Far Cry Primal: Thoughts on a Week in Mesolithic Europe

Tuesday, March 8, 2016

The view from my village's front gate.

Seven days ago I began my journey with Far Cry Primal. I modified my settings to provide a greater challenge and remove some of the things that got in the way of my immersion (namely the minimap and aiming reticle) and since then I have hunted mammoths, tamed a sabertooth tiger, crafted various weapons and built a village. Because I've spent most of my time wandering around rather than pursuing the story, I haven't completed the campaign. I do feel that I've spent enough time with the game to give a more complete assessment of its highs and lows.

I'm unashamed of my love for the Far Cry series. I charitably ignore the first game, with its Tri-Gen mutants and instead focus on the later entries. The open world settings, the variety of tactics, weapons and satirical humor are real sweet spots for me. The villains have been among some of the best in recent years, with Far Cry 3's Vas the most notable among them. Going into Primal, I was concerned about how many of those elements would still be present.

Because of the setting, Primal has no English speaking characters. All of the dialogue is spoken in a "proto-European" language that was approximated by a group of linguistic anthropologists. As fascinating as that is, it means that there is little space for the same humor I'd grown accustomed to. Most of the characters speak matter-of-factly about their situation and your objectives when giving you quests. There is no word play, no smartly sardonic quips. As much as I miss it, I understand its absence.

A few of my tribe members panic at the sight of a crow. 
I'm less impressed with the villains of Far Cry Primal. Ull, the leader of the Udam tribe is interesting in that he and his ilk appear to be a tribe of Neanderthals, but he seems to be little more than a brute. Batari feels like a less helpful, more antagonistic version of Far Cry 3's Citra. She is not terribly threatening, and is honestly one of the plainest villains the Far Cry series has ever had. I miss the deep, layered characters live Vas and Pagan. Their motivations even made sense in a twisted sort of way. If there is more depth to Batari and Ull, I've yet to see any of it.

Thankfully, the gameplay in the land of Oros is quite compelling. It's a huge place to explore (even if it does use the Far Cry 4 map) and there is always something happening. Without a minimap lighting up all the quests and resources around me, travel can be a bit disorienting. Not to mention that I have to keep a sharp eye out for anything trying to creep up on me. Having relied on it through the last 2 games in the series, it's a wonder I ever finished Far Cry 2, but I'm happy for the challenge it affords.

There is plenty to do in Oros, no matter where you are. You have to craft all of your weapons, so you'll constantly be seeking out resources to keep up your supply. Later in the game you'll get larger packs to carry more basic materials, but it's best to grab whatever you see whenever you can. Hunting, which was largely a side quest that improved your equipment in previous games is now a vital part of the experience and is a great deal of fun, regardless of your quarry. You'll use the resources you take from them to craft winter clothes, upgrade weapons and improve some of the huts in your village.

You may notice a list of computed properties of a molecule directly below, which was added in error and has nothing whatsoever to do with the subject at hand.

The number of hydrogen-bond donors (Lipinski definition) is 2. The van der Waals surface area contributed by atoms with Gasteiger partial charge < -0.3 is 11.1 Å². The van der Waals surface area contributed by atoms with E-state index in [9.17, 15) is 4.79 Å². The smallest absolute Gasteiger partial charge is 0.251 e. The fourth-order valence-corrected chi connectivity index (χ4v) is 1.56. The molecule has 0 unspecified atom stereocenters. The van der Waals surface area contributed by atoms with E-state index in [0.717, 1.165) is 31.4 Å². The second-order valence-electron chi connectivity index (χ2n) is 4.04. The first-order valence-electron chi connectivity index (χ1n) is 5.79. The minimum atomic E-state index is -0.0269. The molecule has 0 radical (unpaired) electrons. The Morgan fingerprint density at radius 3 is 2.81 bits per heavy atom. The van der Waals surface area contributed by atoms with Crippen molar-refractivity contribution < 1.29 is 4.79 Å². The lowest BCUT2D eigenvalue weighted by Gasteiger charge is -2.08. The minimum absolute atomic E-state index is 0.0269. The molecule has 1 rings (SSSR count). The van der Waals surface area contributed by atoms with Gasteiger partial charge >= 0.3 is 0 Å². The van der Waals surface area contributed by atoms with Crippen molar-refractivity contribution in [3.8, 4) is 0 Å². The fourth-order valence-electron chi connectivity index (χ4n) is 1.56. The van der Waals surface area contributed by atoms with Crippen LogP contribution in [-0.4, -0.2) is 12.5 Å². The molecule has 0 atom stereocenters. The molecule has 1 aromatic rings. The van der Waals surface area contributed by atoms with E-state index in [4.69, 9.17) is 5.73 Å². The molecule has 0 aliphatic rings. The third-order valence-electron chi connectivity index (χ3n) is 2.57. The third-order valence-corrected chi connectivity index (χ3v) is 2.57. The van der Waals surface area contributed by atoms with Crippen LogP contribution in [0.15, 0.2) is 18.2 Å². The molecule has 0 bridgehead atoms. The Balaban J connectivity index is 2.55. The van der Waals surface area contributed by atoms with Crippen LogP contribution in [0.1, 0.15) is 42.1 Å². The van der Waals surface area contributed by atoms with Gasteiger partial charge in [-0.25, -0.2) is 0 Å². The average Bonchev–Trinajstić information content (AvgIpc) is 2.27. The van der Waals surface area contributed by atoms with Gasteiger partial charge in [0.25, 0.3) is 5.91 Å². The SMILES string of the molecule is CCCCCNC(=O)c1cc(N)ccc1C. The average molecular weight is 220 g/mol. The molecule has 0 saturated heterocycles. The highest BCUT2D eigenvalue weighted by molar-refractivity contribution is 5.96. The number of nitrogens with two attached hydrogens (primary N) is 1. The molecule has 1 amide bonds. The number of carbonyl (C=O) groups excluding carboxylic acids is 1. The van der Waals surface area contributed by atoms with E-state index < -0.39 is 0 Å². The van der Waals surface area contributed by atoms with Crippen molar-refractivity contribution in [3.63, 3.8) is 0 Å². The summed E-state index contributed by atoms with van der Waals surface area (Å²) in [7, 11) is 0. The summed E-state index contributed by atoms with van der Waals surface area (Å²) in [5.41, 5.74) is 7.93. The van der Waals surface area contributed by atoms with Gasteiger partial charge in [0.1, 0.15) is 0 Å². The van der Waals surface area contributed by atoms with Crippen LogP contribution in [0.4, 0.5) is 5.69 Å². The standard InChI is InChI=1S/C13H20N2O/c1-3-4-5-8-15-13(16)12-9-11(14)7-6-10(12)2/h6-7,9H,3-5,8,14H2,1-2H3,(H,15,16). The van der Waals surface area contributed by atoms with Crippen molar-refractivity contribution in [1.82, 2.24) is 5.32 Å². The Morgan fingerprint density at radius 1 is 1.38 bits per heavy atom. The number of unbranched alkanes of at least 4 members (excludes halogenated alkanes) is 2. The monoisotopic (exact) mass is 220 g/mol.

Teensay is one of the first of the special Wenja tribe members you encounter.

That village plays a more dynamic part in the game than I had expected. As you complete missions, raid outposts, etc, more people join your tribe. More tribe members earns you greater amounts of resources left in your cave as "reward resources." Some special tribe members open up new skills for you to learn or offer new craftable items or weapons like slings or huge two-handed clubs.

Hands down though, the most enjoyable part of Primal is taming beasts. You're only able to tame a few of the predatory animals in Oros, but there is a surprising tactical variety to them. The small Dholes may not be the toughest companions, but they will skin whatever they kill for you and fetch nearby resources when you are idle. The wolf reveals more space on the minimap (useless to me), the jaguar can silently kill enemies and the sabertooth tiger not only the fastest animal in the game, but is also ridable.

Taming the animals isn't as simple as unlocking the skill in a menu. First you have to locate the animal in the wild, then you have to bait and tame it. It's little more than holding down a button, but even the slightest distraction can have disastrous results. The first time I attempted to tame a jaguar, another member of my tribe (presumably out hunting) shot it in the side with an arrow just as I was about to finish the taming animation. What was supposed to be my new best friend shrieked and hissed killed me on the spot.

I've really enjoyed my time with Far Cry Primal so far. Despite the less interesting story, I'm still captivated by the game world and its many residents. Primal is a brave change for the Far Cry team and it succeeds in most places.The chaotic hilarity of the open world is a blast to watch (as long as you keep one eye open). The weapons, despite having been drastically reduced in variety, still feel fun to use. though I lament the loss of truly deep and interesting villains, I can still feel good about recommending Far Cry Primal to anyone looking for something different in an FPS.